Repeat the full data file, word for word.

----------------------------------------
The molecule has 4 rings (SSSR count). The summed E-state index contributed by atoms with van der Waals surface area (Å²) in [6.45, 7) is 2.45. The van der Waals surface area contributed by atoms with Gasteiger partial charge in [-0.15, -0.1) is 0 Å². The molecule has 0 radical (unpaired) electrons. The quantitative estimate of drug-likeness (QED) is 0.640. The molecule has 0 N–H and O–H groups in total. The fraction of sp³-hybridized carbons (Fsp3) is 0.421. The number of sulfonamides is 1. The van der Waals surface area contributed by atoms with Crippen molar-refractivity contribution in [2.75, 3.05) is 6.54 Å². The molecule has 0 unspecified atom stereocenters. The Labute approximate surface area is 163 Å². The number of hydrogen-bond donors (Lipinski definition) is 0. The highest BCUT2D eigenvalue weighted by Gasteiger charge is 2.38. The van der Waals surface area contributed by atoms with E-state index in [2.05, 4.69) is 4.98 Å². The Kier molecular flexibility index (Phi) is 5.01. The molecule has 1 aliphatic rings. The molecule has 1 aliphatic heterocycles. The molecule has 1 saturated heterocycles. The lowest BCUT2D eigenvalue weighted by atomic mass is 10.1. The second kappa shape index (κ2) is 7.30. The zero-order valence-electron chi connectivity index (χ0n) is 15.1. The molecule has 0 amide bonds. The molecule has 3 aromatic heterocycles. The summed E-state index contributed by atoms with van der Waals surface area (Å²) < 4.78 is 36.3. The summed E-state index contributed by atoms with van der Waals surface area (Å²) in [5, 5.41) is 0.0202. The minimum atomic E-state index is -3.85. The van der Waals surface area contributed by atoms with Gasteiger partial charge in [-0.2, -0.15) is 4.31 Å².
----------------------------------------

The molecule has 4 rings (SSSR count). The summed E-state index contributed by atoms with van der Waals surface area (Å²) in [6.45, 7) is 2.45. The van der Waals surface area contributed by atoms with Gasteiger partial charge in [-0.15, -0.1) is 0 Å². The molecule has 0 radical (unpaired) electrons. The quantitative estimate of drug-likeness (QED) is 0.640. The molecule has 0 N–H and O–H groups in total. The fraction of sp³-hybridized carbons (Fsp3) is 0.421. The number of sulfonamides is 1. The van der Waals surface area contributed by atoms with Crippen molar-refractivity contribution in [2.75, 3.05) is 6.54 Å². The molecule has 0 unspecified atom stereocenters. The Labute approximate surface area is 163 Å². The number of hydrogen-bond donors (Lipinski definition) is 0. The highest BCUT2D eigenvalue weighted by Gasteiger charge is 2.38. The van der Waals surface area contributed by atoms with E-state index in [2.05, 4.69) is 4.98 Å². The Kier molecular flexibility index (Phi) is 5.01. The molecule has 1 aliphatic rings. The molecule has 1 aliphatic heterocycles. The molecule has 1 saturated heterocycles. The lowest BCUT2D eigenvalue weighted by atomic mass is 10.1. The second kappa shape index (κ2) is 7.30. The zero-order valence-electron chi connectivity index (χ0n) is 15.1. The molecule has 0 amide bonds. The molecule has 3 aromatic heterocycles. The summed E-state index contributed by atoms with van der Waals surface area (Å²) < 4.78 is 36.3. The summed E-state index contributed by atoms with van der Waals surface area (Å²) in [5, 5.41) is 0.0202. The minimum atomic E-state index is -3.85. The van der Waals surface area contributed by atoms with Gasteiger partial charge in [-0.2, -0.15) is 4.31 Å².